Parenting talk

because-I-said-so-blueAh, the tween years. Even the name is angst-y. If you’ve got a daughter who is, as Britney Spears put it, not a girl, not yet a woman, you may be wondering what on earth to do with that lovely (strange!) creature.

Utah County residents Rachelle J. Christensen and Connie Sokol know a thing or two about talking to tween-agers. They both have sixth-grade daughters, and they co-authored the new book “What Every 6th Grader Needs to Know: 10 Secrets to Connect Moms & Daughters.” Christensen is a 37-year-old Santaquin mother of five kids ages 10 months to 12 years. Forty-nine-year-old Woodland Hills resident Connie Sokol has seven children ages 2 to 21 years. She’s a frequent contributor on parenting topics to the KSL-TV lifestyle show “Studio 5.”  Here, the authors share their best advice for communicating and connecting well with your tween:

1. Be mindful of “location, location, location”

The best talks start in a place where you can devote your full attention to your child, but you don’t need to be at the kitchen table. Take your tween out for a treat, go on a hike together, talk on the drive home from volleyball practice. Sokol even suggests making it cozy: Change into pajamas and talk over a cup of hot cocoa. Do whatever you need to do to banish your own distractions and focus on your tween, say the authors.

2. Start on comfortable territory

Even with serious topics, you can start with non-threatening questions such as “How was soccer today?” or “What did you think of that math test?” Christensen said. Give your child a chance to open up and relax before moving on to more serious subjects.

3. Let her guide the conversation

As parents, we tend to over-talk and over-explain, say Sokol and Christensen. One of the most important things you can do as you talk to your tween is to listen. Don’t feel the need to drive any point home too hard, says Christensen. Let your child ask questions, and then let it be.

4. Keep it short

Fifteen minutes is a good baseline, say Sokol and Christensen. You can talk longer if your child seems eager to dish, or cut the conversation short if it’s getting awkward. “Look for cues from your daughter to see if she is feeling a little stressed or if she seems bored with the conversation, or even if she is getting a little moody,” says Christensen.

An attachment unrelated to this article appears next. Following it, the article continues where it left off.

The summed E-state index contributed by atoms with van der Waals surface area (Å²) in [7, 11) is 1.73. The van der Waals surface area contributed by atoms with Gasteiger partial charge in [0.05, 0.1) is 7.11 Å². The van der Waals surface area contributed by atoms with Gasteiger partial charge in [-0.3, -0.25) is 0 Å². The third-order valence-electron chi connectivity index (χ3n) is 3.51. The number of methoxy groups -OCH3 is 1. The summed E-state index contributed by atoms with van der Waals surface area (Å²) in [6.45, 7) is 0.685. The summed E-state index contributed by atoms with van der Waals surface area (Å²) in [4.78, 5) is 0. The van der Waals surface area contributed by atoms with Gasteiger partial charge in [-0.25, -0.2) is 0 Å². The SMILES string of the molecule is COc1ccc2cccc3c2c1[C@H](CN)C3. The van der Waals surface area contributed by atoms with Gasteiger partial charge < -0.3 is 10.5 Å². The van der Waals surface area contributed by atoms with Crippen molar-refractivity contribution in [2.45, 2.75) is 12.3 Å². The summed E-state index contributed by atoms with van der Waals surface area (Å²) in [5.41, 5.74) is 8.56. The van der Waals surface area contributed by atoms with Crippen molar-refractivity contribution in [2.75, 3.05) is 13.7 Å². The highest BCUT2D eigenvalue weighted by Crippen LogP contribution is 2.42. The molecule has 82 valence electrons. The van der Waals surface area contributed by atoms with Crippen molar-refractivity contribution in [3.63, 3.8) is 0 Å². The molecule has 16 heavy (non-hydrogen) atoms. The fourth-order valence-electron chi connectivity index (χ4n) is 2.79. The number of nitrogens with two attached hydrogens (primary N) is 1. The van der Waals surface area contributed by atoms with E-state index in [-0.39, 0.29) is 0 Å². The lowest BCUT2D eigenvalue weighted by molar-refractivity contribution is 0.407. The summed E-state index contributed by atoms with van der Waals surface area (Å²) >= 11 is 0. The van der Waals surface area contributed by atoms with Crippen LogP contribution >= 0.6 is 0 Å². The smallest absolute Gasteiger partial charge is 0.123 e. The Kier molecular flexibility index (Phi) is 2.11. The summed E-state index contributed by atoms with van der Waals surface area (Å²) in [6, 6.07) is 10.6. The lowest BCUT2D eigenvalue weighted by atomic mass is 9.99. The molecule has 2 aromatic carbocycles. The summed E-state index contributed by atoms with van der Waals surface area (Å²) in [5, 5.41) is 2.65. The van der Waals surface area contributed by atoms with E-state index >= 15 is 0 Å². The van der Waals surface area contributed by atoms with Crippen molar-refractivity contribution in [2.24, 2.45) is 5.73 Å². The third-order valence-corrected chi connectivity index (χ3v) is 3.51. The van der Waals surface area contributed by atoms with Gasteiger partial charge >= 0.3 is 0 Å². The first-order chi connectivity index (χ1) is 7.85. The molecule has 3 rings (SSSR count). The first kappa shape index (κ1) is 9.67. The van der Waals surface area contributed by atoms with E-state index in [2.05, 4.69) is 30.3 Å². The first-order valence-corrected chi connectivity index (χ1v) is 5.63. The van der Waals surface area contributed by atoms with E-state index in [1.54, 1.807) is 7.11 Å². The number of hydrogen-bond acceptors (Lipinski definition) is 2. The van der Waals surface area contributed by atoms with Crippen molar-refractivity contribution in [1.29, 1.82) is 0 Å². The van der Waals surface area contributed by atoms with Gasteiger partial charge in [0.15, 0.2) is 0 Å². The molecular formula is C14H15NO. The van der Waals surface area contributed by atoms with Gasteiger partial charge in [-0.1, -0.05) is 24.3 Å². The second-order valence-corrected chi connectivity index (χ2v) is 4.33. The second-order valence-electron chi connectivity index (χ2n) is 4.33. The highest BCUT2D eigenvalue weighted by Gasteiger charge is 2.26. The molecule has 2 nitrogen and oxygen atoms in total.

5. Keep your own feelings in check

Sometimes tweens want to push the limits and shock their parents. So do your best to stay calm and keep your emotions under control (even if you need to go throw pillows around your room later). “It’s the old adage for parents of youth: If you like it, they’ll loathe it,” says Sokol. “Whether it’s a dirty word or a nose ring, stay neutral and share your feelings from a thoughtful rather than angry place.”

6. Use facts

During the tween years, kids love information that comes from a source that isn’t their parents. So use the Internet and every resource you have at your disposal. For example, Christensen says that if your healthy-weight daughter is worrying about her appearance, you could let her calculate her Body Mass Index (BMI) on the CDC’s website nccd.cdc.gov for additional reassurance that she is at a normal and healthy size.

7. Don’t expect perfection

“Some talks will go fabulously, and some will feel like a root canal,” writes Sokol in her book. And that’s OK. Don’t put too much pressure on yourself. Focus on loving your child and letting that love show through in your conversations with her. Conversations improve with practice … and patience. “It’s worth every effort that you put in to connecting with your daughter,” says Christensen.

Tricky topics: How to handle the uncomfortable stuff

Weight worries: Don’t talk about weight, talk about health. Set your daughter up for life by teaching her that she doesn’t need to worry about numbers on a scale. “Turn her focus toward feeling fit, strong, and healthy,” write the authors. Model good eating habits and a love for exercise, and love your own body so she will love hers.

Puberty: Explain that puberty can start as early as 8 and as late as age 13. This five-year age difference means that everyone matures at her own pace. Help your daughter know what to expect, and that the physical and emotional changes are normal. Your job is to be calm and reassuring, says Christensen. And it’s fine to acknowledge the awkwardness of the subject, and maybe even laugh about it.

Popularity and peer pressure:  During the tween years, girls start to separate from their moms and place more value on what their peers have to say. Make sure you validate your child’s need to be accepted. You can say things like, “I know how important this is to you and kids your age … ” or “I want you to feel accepted, too … ” so she knows you’re on her side. And when it comes to bullying, do get involved. “Respond to bullying with clarity and consistency. If your daughter is being maligned, whether it’s small-time gossiping or full-on cyberbullying, help her to address it decidedly. Ask her to talk with you or a trusted adult at the school — sometimes kids would rather tell someone else first,” Sokol says.

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